The Impact of Work-Related Stress on Law Enforcement Personnel
A Conversation with MCOHS PhD Student Teddy Nam
In 2020, MCOHS PhD student Teddy Nam was awarded a grant through the MCOHS-ERC Pilot Projects Research Training Program for a collaborative research study to address work-related stress on law enforcement personnel, specifically in response to the COVID-19 pandemic and the George Floyd incident in Minneapolis.
Our web coordinator reached out to Teddy to learn more about this timely and impactful research project, what was learned, and the resulting outcomes for occupational health and safety, equity, and public health.
Read on to learn more about Teddy’s work…
Q: What led you to the development of this study?
This research study started with a simple question in the Twin Cities Boys and Girls Club parking lot, “what is your research interest?” This question sparked a brief conversation with a local police officer that quickly turned into collaborative partnership between the Midwest Center for Occupational Health and Safety (MCOHS) Education and Research Center and two-law enforcement agencies here in the Twin Cities metro area. The objective of both agencies was to improve the health and wellness of all law enforcement personnel by addressing work-related stress against the backdrop of COVID-19 and the George Floyd incident.
The George Floyd incident and the Black Lives Matter movement have energized us to finally fight systematic racism and police-involved injustices. This study, we hope, contributes to this greater cause in a unique and fundamental way – by understanding the stressors faced by law enforcement and providing the kinds of support and training that can lead to community healing. This holistic approach has the potential to identify evidence-informed strategies to enhance the health and wellness of our communities and law enforcement alike.
Through the support of a MCOHS pilot grant, a mixed-method study design was launched to equip both agencies on ways to better respond to workplace stressors and ultimately build resiliency of all law enforcement staff through in-depth interviews, disseminating a department wide survey, and collecting hair and toenail samples to objectively measure cortisol levels – a known biomarker for stress.
Q: What did you hope to learn or gain from this study?
My vision for this collaborative research study is rooted in two very personal desires: 1) what does it take to complete a research study from an idea to seeing the intended outcome unfold here in the physical world, and 2) that whatever research activity I did engage in will be centered around serving my community.
Q: What is the significance or importance of this area of research and study?
Law enforcement is unlike any other job, regardless of position. Year after year, both civilian and sworn law enforcement personnel are routinely exposed to scenes of violent crimes, child neglect, the vicarious pain and suffering of those they serve all the while managing large workloads, carrying the responsibility of protecting the lives of others, and encountering various life-threatening situations. The daily exposure to all of these work-related stressors has led to a wide array of adverse physiological, psychological, and behavioral outcomes that can have severe implications on a person’s health and wellbeing. Simply put, the cost of being in law enforcement is evident in the higher prevalence of sleep disturbance, hypertension, obesity, anxiety, depression, PTSD, and suicidal ideation when compared to the general population. More importantly, the health of the public requires a healthy workforce to facilitate the safety and security of our communities. Thus, this study is positioned to highlight how law enforcement intersects with public health in promoting a healthier society outside of the absence of disease or illnesses.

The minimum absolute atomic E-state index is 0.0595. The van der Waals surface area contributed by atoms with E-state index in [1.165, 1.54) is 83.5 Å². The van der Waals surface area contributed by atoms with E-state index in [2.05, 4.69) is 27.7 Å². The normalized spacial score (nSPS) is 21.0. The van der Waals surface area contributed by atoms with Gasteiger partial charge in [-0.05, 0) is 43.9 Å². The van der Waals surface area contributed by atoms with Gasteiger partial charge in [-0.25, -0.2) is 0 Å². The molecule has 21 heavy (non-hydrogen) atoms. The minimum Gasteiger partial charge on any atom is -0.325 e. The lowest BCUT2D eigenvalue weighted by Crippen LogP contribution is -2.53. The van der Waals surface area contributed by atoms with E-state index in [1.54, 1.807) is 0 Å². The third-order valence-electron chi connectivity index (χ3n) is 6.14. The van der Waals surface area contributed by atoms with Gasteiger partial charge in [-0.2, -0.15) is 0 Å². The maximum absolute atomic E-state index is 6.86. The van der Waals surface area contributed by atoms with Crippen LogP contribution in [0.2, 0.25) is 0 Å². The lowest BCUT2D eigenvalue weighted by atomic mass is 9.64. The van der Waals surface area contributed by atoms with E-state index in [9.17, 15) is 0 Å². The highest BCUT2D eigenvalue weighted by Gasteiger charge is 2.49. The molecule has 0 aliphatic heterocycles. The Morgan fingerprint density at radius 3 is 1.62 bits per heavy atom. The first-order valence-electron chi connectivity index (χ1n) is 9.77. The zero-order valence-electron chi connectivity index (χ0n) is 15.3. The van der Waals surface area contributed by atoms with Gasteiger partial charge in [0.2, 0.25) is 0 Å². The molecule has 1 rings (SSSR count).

Q: What are the takeaways of this study, and the potential impacts to occupational health and safety in today’s workforce?
More than ever before, work-related stress is impacting the quality of health, safety, and wellbeing of this workforce. Following the death of George Floyd and the COVID-19 pandemic, law enforcement personnel across the nation have been subjected to new stressors while operating in what is already widely recognized as a stressful profession. It still remains relatively unknown how prevalent stress is among all law enforcement personnel, who it affects, and the barriers and facilitators to accessing and utilizing stress-reducing resources. Through the completion of this collaborative study, both law enforcement agencies will be able to identify which groups of workers are at greater risk of stress and their adverse outcomes. This study will report the utilization of departmental stress-reducing services and resources as well as barriers and facilitators to accessing these services. Findings of this study will also inform both agencies what resources are currently being used or not, who uses these services and resources, and identify barriers and facilitators to their use.
Q: Anything else you would like to share about your experience with MCOHS and this study?
There is a saying that I once heard in the class that summarizes exactly how I see myself as an occupational health researcher. “Problems that go unmeasured often go unsolved”. Having the privilege to lead a collaborative research study has only proven how important it is to be able to clearly define what exactly it is you hope to see change.